Perez: Well my thought on you in the past was that you're a very smart man, and you were clearly, you were courting controversy, you were trying to piss people off on purpose.
50 Cent: Right, and when you get that –
Perez: And I would do that in the past too as well. I would justify my behavior — because in the past I would say some very hurtful things to people directly. And I would say, "Well, you know if they don't like what I'm saying, they shouldn't read my website, and it's just entertainment, and they shouldn't take it personally, and that's what comes with their job."
50 Cent: Meanwhile your website is getting bigger, more people are paying attention to it, and you're saying, "Well you shouldn't read my website if you don't like what I said." You started to be at one of those points where people have to think about what you actually were saying.
Perez: I mean, it came to the point where even they didn't want to read it — like Jennifer Aniston told me this, things get back to her.
50 Cent: Right, right.
Perez: And even though it wasn't my intention, it was my intention not to hurt somebody, I did hurt people. And there just came a point for me where I was like, okay, it's just growing up I think.
50 Cent: Right. And it's still at that point you were just giving your opinion.
Perez: Not always. Sometimes I would exaggerate my opinion on purpose or I would say something — like I'm all about putting it out there. Like I — I think the worse thing that I did, it's bad, and I'll tell — and I keep talking about it, because hopefully message will get out to this guy that I'm so sorry even though I don't expect people to forgive the things that I've done. And sometimes saying sorry isn't enough. I would like sometimes make fun of the children of celebrities. Like Adam Sandler specifically, and his daughter, I would post pictures of. And maybe even if I didn't say, "Ohh, not a cute baby." But by even just posting the photo, and drawing attention to her, people would then leave negative comments. And I know that that's not a nice thing. But I did it anyways because in the back of my mind, oh I want people to disagree with me, I want them to leave comments, because another comment is another page view.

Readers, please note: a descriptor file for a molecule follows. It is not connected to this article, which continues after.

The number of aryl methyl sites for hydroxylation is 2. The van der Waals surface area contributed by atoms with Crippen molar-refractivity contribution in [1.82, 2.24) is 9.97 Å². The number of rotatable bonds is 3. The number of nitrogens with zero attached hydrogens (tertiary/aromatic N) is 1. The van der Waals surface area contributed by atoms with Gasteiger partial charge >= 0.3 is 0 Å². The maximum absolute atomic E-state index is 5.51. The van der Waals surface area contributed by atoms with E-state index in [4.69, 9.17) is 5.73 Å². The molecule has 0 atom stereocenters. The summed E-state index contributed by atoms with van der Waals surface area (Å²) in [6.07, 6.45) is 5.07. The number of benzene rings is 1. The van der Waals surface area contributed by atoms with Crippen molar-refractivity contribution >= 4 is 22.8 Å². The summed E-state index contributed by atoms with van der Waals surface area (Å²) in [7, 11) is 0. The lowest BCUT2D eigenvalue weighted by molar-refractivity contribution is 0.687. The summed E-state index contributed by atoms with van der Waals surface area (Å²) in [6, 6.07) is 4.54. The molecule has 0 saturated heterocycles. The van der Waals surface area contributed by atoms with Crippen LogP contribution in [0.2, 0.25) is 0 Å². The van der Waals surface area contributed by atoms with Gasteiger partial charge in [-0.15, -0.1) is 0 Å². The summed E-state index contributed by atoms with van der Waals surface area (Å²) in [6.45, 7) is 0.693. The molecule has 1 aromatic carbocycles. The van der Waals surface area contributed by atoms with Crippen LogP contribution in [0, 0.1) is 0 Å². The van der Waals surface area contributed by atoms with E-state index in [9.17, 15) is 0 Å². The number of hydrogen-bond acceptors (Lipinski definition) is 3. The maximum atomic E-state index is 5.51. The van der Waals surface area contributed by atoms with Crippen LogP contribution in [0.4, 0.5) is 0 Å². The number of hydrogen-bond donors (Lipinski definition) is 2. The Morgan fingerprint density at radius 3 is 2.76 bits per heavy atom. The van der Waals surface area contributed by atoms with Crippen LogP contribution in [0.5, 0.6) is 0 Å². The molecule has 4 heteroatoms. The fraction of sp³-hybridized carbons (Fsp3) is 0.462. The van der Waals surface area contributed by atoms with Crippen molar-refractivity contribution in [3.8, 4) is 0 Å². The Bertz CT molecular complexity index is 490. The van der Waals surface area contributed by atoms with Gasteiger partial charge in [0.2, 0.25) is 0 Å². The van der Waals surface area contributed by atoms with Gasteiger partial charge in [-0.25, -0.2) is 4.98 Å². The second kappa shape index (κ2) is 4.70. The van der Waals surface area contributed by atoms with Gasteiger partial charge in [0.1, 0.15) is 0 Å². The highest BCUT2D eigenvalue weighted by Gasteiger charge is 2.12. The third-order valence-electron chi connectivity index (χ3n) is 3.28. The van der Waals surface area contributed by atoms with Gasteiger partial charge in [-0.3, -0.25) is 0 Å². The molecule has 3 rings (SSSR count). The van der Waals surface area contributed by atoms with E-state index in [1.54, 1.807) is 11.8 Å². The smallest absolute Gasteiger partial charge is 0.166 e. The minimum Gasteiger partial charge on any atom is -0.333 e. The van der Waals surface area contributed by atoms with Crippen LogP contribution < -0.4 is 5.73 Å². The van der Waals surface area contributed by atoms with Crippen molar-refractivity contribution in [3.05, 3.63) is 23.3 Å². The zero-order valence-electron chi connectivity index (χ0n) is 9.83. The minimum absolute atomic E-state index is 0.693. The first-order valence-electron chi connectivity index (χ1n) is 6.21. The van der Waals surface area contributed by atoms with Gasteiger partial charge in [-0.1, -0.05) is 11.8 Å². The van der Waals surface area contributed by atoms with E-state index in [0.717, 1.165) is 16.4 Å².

50 Cent: What is, what is to entertain? It's to promote promotions.
50 Cent: It's whether people love it or people hate it, they're interested in it. It means it has a relevance that exists for those — you know like if we make a really big hit record, you know what they say, "This is going to be great at Top 40 in crossover, but this is not going to work in urban." You know what I'm saying? You make a record that works that hip-hop culture relates to immediately, and they go, "This is going to do dope. Really good at urban eurythmic, but you're not going to sell a lot of records because you need to do your own crossover on Top 40." You never — it's damn if you do, and damn if you don't.